11 May 2006

Gomez covers: In: "Soul Kitchen" Out: "Do You Feel Like We Do?"

After dropping my reluctant kindergartener at school, I had Gomez on random play and heard a jaw-dropping, laugh-out-loud live cover of "Soul Kitchen," a Doors song. Ben Ottewell, who sings lead on that particular track, absolutely rocks out -- he's really learned to go deep into the songs when he performs. It's thrilling and wild: you can hear it even on a second- or third-generation copy. Whoa, Nelly! (And a BIG shout out to rdesranleau for weeding that out to me a little while back -- I'll have to pass that along to a friend.) I hope I get to hear that live one day. I'll even trade in my request for Peter Frampton.

Now I'm listening to Ben O. again on Gomez' new album, How We Operate. These guys have now soundly disproven their suspicious critics who thought they were just in it for the novelty of mashing up obscure blues artists. That this was just one ironic joke that they were out to wring for all of the record company swag they could grab before lights-out. (And it's not a bad strategy, with the rise of alt-country and the ilk. And remember Us3, who mashed up Blue Note's catalog to fantastic effect and one of the best things to come out of the '90s? Without them, we'd probably never know about Zero 7 and so many other greats.)

But IMHO Gomez have aped every lick with loving care and curiosity about where it came from. I hear a deep love of music coursing through this album. When Ben says there's nothing else he'd do -- if he weren't in this band he'd be in another -- he's not kidding. (I understand: No matter what I do I have to write. That's my need, my drive.) Where earlier albums were riddled with post-adolescent druggie humor and sonic in-jokes, this band is reaching out a little farther now for something different, more universal. And if it's a calculated way of creating summer hits and getting radio play, well, that worked for the Beach Boys, did it not?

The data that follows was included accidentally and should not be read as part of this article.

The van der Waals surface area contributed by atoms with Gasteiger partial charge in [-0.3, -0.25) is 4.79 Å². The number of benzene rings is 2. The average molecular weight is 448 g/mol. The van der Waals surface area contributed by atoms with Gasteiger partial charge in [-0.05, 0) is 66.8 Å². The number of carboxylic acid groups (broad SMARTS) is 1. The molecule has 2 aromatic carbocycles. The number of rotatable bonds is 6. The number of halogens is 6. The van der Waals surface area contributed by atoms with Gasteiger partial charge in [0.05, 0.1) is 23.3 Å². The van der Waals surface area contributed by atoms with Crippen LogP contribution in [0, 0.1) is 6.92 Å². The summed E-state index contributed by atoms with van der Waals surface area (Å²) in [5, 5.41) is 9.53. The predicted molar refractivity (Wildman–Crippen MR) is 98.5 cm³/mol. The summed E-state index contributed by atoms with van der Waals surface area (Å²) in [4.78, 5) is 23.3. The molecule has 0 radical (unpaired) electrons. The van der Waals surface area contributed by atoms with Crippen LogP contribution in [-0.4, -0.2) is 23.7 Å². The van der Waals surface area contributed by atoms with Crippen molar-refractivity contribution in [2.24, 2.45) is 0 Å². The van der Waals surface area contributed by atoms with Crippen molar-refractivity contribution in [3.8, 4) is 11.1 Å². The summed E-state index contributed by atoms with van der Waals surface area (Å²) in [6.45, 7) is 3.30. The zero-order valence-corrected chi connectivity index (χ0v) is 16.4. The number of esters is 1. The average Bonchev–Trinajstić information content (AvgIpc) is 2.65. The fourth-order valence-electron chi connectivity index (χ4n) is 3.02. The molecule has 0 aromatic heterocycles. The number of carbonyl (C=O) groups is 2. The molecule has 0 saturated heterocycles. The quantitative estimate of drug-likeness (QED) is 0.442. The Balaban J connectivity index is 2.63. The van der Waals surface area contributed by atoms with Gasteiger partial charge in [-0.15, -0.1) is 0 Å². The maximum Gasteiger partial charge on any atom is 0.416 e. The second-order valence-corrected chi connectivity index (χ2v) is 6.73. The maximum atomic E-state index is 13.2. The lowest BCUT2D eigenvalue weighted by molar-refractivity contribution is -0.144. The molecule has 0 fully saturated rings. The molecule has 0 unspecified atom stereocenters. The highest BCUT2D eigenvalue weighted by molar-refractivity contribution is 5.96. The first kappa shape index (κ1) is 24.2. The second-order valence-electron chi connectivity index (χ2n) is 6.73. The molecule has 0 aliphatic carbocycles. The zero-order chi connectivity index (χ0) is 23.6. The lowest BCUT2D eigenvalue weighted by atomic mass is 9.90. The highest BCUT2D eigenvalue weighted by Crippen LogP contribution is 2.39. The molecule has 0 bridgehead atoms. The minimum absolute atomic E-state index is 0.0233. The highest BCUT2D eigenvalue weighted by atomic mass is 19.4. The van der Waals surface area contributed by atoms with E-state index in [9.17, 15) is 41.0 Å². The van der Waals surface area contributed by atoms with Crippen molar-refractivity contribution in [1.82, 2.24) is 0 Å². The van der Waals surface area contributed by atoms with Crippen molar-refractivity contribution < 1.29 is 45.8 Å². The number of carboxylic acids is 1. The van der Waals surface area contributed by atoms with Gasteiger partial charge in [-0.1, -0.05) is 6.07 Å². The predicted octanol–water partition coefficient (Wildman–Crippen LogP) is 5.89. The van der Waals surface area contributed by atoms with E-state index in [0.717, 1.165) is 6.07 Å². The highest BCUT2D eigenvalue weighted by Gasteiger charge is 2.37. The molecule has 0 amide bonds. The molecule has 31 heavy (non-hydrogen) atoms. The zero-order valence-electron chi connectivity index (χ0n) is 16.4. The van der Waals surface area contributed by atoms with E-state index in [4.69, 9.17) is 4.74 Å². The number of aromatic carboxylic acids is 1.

With How We Operate, Gomez have brought out into the world a neat stack of loving references, some might even say homages, to other artists and times and places and genres. There's only continuity in their willingness to mine a variety of genres, from singer-songwriter folk-rock to the peppy melodic power pop of "All Too Much." "Charlie Patton Songs" diverges from Robert Hunteresque grandeur into jamband territory; yet these are very different tunes from "See The World" and worlds apart in turn from "Man! Woman!"

Yet none of these poses seem the least bit ironic. Whether Ben is singing background sha-la-las or growling his way through the title track, he means it. Something good has happened as a result of all of this effort to get these songs out there and they know it and go at these songs (and their back catalog too) with feeling, with soul. Gomez know they're lucky to have a shot at being a widely loved band. With their gifts, they shouldn't be ready to let go of them just yet.